4. Now that South Dakota voters have declared that EB-5 is not a political liability, the South Dakota Democratic Party will raise $140 million by forming its own Regional Center to compete with the state in recruiting and managing EB-5 investments. (Hey, wait a minute—that's not a bad idea!)
  5. And now presenting our next Democratic Party chairman, Larry Pressler!

You can hear what Zach Crago really has to say and pitch your own questions about the future of the South Dakota Democratic Party Friday noon, November 21, at the Sioux Falls VFW, 3601 South Minnesota Ave.

35 comments

I see the press and Zach Crago himself are dropping "interim" from the description of his position as South Dakota Democratic Party executive director. I hope that means Crago is here for keeps. With his energy, organizing, and social media sense, Crago will build on the positive changes started by Ben Nesselhuf, who's now off having fun bringing Vice President Biden to campaign for his new Iowa boss Jim Mowrer.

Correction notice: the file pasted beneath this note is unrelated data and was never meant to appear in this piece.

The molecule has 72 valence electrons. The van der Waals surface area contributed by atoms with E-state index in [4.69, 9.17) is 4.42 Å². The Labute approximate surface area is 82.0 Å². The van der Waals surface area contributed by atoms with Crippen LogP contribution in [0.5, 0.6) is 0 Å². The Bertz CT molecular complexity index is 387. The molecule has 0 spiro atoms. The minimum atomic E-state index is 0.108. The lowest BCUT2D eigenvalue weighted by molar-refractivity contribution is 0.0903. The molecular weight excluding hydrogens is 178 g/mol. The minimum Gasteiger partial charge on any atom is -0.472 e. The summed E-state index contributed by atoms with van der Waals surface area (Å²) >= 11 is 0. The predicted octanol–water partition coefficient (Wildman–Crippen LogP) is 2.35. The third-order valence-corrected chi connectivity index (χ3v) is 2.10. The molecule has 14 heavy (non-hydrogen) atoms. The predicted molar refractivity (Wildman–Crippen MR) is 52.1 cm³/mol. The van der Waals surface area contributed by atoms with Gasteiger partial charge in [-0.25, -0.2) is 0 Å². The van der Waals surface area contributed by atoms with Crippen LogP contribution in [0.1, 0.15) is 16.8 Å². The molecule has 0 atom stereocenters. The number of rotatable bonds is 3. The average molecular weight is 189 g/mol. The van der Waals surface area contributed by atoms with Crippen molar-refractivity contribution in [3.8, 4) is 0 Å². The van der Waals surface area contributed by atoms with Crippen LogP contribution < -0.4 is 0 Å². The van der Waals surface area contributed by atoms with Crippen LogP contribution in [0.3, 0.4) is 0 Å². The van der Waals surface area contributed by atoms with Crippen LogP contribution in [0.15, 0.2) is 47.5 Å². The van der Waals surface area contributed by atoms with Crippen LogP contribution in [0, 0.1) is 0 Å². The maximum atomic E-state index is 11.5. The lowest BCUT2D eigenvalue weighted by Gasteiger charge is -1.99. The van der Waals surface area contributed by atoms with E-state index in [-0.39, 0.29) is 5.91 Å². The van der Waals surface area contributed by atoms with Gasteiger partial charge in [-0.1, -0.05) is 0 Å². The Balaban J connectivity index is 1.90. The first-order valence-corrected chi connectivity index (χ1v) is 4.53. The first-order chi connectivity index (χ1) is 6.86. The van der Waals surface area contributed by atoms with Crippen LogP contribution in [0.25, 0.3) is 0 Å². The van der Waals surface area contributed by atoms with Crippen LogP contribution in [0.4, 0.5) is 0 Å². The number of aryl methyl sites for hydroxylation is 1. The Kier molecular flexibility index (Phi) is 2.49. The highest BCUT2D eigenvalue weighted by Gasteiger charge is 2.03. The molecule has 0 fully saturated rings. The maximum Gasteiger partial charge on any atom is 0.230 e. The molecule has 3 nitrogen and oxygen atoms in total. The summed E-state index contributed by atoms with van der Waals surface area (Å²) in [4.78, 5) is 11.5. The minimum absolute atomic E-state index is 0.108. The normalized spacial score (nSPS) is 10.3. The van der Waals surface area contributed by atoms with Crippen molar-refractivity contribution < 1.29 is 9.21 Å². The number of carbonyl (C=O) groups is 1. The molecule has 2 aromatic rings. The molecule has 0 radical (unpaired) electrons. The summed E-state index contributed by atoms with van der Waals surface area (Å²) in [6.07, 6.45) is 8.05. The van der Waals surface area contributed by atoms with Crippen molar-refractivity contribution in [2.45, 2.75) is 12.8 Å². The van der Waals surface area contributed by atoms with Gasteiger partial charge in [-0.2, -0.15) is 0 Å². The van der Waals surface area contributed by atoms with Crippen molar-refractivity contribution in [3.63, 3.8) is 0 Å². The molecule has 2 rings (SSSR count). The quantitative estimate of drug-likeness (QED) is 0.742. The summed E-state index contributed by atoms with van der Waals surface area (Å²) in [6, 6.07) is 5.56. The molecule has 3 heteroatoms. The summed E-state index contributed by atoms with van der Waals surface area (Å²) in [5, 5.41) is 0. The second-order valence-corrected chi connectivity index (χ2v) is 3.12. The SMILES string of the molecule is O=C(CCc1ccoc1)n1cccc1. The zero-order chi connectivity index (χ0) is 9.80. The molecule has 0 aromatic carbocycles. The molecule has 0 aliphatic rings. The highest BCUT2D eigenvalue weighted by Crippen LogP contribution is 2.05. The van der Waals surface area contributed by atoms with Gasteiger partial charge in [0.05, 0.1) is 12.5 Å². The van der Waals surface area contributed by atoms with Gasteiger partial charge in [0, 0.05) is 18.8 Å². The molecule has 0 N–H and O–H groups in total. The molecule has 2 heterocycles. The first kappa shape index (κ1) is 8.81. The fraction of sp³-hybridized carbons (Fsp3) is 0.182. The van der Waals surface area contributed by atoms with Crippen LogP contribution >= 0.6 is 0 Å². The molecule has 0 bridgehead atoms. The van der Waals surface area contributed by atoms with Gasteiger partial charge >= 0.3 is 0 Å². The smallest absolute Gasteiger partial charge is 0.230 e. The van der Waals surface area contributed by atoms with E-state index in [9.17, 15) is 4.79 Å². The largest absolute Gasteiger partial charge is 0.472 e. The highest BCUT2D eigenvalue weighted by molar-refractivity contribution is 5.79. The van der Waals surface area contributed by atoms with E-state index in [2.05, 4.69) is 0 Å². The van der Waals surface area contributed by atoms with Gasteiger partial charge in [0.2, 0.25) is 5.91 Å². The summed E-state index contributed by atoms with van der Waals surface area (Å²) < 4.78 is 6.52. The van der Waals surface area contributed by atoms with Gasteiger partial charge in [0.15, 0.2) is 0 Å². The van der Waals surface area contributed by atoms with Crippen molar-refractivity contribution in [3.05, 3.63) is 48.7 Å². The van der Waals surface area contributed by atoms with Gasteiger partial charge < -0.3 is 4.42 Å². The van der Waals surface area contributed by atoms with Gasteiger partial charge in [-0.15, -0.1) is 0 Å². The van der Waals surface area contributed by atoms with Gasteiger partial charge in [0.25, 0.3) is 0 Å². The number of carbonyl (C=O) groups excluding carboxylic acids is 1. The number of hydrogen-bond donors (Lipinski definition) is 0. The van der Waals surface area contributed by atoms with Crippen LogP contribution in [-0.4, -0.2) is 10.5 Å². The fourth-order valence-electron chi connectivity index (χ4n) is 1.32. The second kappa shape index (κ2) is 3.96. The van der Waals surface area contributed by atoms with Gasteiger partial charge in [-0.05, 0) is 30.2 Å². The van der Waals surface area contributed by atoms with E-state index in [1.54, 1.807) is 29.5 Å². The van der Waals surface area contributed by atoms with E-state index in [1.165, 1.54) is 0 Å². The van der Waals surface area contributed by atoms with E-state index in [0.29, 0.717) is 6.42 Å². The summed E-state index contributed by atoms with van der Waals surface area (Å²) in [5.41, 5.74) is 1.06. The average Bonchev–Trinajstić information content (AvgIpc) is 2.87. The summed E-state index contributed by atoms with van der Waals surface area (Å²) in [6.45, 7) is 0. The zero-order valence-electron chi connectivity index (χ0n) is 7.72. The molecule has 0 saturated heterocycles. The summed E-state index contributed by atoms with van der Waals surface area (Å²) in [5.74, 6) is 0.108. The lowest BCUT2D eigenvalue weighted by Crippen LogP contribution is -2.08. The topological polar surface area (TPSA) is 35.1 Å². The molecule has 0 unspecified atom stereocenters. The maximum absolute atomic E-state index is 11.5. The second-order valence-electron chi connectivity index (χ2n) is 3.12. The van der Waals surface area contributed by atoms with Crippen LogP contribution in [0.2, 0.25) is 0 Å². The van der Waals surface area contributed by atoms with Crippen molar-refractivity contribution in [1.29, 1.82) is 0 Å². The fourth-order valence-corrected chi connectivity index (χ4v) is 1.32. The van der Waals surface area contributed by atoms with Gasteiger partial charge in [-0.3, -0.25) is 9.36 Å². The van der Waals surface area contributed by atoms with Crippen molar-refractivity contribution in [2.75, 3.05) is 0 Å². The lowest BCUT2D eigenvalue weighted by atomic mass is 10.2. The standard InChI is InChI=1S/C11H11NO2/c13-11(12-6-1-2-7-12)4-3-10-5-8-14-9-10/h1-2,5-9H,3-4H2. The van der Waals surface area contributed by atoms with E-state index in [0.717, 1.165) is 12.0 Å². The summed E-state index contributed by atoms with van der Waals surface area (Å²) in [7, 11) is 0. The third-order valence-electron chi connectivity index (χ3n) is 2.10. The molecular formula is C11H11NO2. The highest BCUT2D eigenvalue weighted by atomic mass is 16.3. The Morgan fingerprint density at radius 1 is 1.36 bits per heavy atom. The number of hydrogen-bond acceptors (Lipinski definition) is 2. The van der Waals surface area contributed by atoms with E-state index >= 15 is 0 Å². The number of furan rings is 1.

Crago's elevation from assistant to exec also brings current-generation balance to the old guard hanging onto the reins of party power. Last Saturday, the SDDP elected old hand Deb Knecht of Houghton as party chair and Darrell Raschke as vice chair.

Darrell Raschke... Raschke... where have I heard that name? The SDDP blurb says Raschke "worked for the State of South Dakota, retiring in 2012."

Retired?

Embattled manager Darrell Raschke spent parts of Saturday and Sunday hauling boxes of personal materials from his office to his truck, and at one point drew the attention of a trooper for the South Dakota Highway Patrol.